Out with the old and in with the new! Generation Z is entering the workforce, and it is time for organizations to be prepared for their many needs compared to millennials. The next group of young adults is a tech-savvy and inquisitive group of talent, born in a time when political and socioeconomic polarities impacted society (think: economic crash, Sandy Hook, etc.).
If you’re looking to redefine your employee appreciation language for the next generation of workers, consider this.
Who Are Gen Z
Generation Z are born after 1995 and have major respect for personal engagement at work and technology to balance work productivity. These employees will travel the world in order to pursue the career of their dreams. Most are highly intelligent and curious, asking questions on the job to develop ideas for operational improvement initiatives. Unlike millennials, they have realistic expectations for their employers and are vocal in presenting their ideas, despite their lack of work experience.
What Gen Z Wants
As you review a student resume, it is important to search for the skills of your ideal employee that can add value to the team. Try searching for action words such as “invented”, “developed”, “organized”, and “achieved” when creating a shortlist of candidates. Generation Z’s experience will primarily be in committee work on campus, volunteering, internships, and classroom projects, which offer transferable skills that can be used in the workplace. Their lack of experience is an advantage because their perspective of the outside world and discussions with their parents can result in unconventional ideas that can potentially help a company grow.
Generation Z grew up when the economy started to recover in North America. If the economic downfall didn’t impact their parents, someone in their circle of friends has a story. This age group, unlike millennials, does not expect to be guaranteed a high salary after graduation. Most realize that the starting salary can start at less than $36,000. According to Fast Company, “Among young college graduates, average wages are $19.18 per hour—only 1.4% higher than in 2000.” Nonetheless, there is an expectation that with experience and time also comes an increase in income before retirement.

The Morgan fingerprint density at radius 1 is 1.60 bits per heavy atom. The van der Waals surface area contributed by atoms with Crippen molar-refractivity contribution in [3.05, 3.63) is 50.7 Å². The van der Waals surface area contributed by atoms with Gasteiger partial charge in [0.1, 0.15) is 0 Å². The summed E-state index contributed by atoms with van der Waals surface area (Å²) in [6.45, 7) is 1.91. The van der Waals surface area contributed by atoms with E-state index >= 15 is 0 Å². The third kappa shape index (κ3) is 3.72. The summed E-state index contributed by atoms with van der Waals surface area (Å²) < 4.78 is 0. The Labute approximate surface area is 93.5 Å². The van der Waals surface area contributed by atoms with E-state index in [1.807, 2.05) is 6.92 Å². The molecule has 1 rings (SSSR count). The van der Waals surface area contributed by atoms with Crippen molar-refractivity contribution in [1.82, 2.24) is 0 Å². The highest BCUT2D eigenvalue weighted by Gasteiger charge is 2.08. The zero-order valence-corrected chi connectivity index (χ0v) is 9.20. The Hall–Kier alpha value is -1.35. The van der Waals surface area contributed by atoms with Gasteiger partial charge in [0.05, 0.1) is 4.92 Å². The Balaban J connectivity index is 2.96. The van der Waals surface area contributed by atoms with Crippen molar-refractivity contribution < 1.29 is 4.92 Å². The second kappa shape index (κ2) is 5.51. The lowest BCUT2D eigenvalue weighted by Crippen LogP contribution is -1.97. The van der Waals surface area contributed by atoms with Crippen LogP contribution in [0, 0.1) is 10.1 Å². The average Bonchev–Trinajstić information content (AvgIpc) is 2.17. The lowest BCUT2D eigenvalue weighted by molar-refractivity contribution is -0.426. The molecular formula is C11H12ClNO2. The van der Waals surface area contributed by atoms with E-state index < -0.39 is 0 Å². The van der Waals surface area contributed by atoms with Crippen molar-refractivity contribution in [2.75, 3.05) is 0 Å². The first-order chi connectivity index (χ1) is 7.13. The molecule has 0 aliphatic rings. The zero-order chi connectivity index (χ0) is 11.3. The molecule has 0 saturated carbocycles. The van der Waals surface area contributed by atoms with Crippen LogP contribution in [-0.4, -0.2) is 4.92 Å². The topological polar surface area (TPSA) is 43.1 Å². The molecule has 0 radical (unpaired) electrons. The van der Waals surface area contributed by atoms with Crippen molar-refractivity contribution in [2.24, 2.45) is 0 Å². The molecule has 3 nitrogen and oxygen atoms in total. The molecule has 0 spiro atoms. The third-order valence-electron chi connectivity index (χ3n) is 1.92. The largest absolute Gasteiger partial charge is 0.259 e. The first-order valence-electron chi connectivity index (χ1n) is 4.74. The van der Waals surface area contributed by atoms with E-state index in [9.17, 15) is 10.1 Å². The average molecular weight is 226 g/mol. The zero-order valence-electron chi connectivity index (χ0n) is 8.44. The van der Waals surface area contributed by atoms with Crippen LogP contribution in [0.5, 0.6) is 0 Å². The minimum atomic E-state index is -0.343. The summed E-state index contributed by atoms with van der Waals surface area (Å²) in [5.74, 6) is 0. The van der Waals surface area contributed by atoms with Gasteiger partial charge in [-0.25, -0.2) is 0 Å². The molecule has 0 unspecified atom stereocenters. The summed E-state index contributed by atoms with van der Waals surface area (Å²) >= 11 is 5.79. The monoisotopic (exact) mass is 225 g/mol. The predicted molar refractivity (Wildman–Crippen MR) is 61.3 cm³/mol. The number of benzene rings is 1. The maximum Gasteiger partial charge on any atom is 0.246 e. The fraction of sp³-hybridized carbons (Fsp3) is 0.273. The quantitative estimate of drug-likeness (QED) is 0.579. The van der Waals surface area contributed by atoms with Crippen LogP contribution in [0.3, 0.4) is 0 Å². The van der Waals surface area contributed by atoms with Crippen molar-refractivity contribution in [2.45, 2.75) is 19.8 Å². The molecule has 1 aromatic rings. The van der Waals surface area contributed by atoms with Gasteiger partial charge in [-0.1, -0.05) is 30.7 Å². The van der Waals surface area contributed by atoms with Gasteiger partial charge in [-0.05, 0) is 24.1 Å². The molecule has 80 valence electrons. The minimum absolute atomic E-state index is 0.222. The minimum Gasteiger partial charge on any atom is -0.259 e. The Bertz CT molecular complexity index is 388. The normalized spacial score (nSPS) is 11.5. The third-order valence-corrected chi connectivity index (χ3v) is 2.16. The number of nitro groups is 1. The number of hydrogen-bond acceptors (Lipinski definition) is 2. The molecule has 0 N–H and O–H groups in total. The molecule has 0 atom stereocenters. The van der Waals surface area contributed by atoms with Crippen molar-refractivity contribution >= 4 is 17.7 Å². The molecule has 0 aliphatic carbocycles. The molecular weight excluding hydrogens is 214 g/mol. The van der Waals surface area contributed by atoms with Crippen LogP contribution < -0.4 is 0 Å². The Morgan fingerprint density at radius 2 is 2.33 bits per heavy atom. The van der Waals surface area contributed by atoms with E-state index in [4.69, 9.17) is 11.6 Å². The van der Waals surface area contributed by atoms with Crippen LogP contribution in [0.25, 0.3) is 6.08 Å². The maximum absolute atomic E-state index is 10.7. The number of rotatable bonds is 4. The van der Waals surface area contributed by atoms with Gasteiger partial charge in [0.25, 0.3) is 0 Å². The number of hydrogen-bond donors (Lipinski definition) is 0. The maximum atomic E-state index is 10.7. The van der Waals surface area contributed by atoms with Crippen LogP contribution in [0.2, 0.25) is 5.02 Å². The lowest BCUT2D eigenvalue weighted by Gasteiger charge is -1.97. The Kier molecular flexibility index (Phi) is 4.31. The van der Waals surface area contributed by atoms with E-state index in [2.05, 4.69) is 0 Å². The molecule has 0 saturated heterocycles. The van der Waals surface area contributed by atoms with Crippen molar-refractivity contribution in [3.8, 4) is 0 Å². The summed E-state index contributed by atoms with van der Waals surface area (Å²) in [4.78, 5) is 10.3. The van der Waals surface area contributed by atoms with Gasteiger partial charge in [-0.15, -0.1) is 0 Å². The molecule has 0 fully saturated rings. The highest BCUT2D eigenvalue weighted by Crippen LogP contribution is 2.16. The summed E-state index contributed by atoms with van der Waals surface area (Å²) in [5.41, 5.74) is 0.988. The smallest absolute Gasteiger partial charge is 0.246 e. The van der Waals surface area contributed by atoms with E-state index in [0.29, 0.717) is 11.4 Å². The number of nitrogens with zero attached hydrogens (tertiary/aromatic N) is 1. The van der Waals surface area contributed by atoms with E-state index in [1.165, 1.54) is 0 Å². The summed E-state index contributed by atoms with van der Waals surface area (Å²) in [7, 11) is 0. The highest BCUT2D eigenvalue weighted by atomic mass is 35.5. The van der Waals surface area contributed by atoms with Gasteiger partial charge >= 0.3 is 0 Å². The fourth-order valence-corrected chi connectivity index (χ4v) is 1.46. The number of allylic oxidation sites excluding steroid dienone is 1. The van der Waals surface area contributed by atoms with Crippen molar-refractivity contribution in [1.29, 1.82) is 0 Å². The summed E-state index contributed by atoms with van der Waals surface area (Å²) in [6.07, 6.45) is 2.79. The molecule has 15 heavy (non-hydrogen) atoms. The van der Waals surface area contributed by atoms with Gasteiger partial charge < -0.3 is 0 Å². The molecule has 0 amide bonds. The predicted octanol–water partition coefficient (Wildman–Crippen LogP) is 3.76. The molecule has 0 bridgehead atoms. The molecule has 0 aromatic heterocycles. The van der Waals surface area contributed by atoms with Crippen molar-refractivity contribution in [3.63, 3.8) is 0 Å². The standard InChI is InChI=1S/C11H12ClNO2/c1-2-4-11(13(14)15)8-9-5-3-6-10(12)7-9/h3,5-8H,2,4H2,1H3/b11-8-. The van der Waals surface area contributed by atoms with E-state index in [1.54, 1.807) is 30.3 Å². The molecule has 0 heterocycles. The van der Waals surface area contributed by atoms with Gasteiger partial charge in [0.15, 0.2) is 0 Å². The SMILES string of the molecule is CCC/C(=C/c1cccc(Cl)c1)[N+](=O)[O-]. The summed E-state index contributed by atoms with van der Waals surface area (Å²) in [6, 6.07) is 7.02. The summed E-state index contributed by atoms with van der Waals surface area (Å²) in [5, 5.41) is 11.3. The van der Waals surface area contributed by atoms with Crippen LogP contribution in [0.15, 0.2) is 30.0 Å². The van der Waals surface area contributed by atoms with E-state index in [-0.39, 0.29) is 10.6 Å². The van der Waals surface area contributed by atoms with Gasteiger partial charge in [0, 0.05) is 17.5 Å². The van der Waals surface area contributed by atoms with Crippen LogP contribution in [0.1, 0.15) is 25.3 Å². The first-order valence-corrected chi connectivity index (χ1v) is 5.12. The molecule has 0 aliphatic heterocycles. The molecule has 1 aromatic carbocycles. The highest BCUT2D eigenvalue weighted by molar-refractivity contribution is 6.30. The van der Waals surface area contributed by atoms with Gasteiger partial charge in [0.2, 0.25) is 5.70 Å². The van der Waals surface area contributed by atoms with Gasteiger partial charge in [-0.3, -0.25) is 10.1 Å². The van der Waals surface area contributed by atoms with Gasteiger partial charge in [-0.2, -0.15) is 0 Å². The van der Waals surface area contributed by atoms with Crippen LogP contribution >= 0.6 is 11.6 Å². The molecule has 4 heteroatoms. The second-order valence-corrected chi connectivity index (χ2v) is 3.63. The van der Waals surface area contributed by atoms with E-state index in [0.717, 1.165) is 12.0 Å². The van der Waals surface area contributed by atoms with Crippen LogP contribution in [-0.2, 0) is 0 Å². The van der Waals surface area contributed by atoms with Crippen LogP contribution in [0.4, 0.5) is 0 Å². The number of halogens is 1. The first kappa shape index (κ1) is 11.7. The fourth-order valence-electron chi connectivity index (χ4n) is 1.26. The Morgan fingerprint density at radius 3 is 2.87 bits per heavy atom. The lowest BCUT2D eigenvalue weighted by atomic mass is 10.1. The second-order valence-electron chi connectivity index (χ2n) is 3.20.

Open Discussions with Management
Technology is second nature to Generation Z, but a face-to-face connection with their manager is still vital for career development. It is important to foster open communication. When employee’s feel heard, this adds value to their work experience. These professionals aim to work at organizations that will guide their career with regular performance evaluations.
Flexible workplaces are here to stay for Gen Z with an emphasis on an area for employees to relieve stress and focus on work-life balance. The CEO should project this type of culture down to management. This helps the group flourish in a company that genuinely practices these initiatives.
Here is a list of flexible work options to consider:
- A gym in the building
- Room for employees to destress (i.e., game room, TV room, sleep room)
- Options to work from home (i.e., once a month)
In addition, well-being programs and personalized healthcare benefits for employees are additional examples worth implementing at your company.
Acknowledged and Taken Seriously
There are many common misconceptions about Generation Z. They do not respect authority, are glued to their phones, lack social skills, and do not want to work hard. The truth is, Gen Z has an entrepreneurial spirit. However, this also comes with its own advantages. Gen Z isn’t afraid to work longer hours and benefits from how their work positively impacts a company. This group values the opinions of their superiors and working alongside seasoned professionals in their department. They have the confidence to socialize with executives in meetings and share their ideas about customer experience improvements.
As you begin hiring Generation Z at your business, consider what these employees want, the strengths of this generation, and the desired benefits in your decision-making process.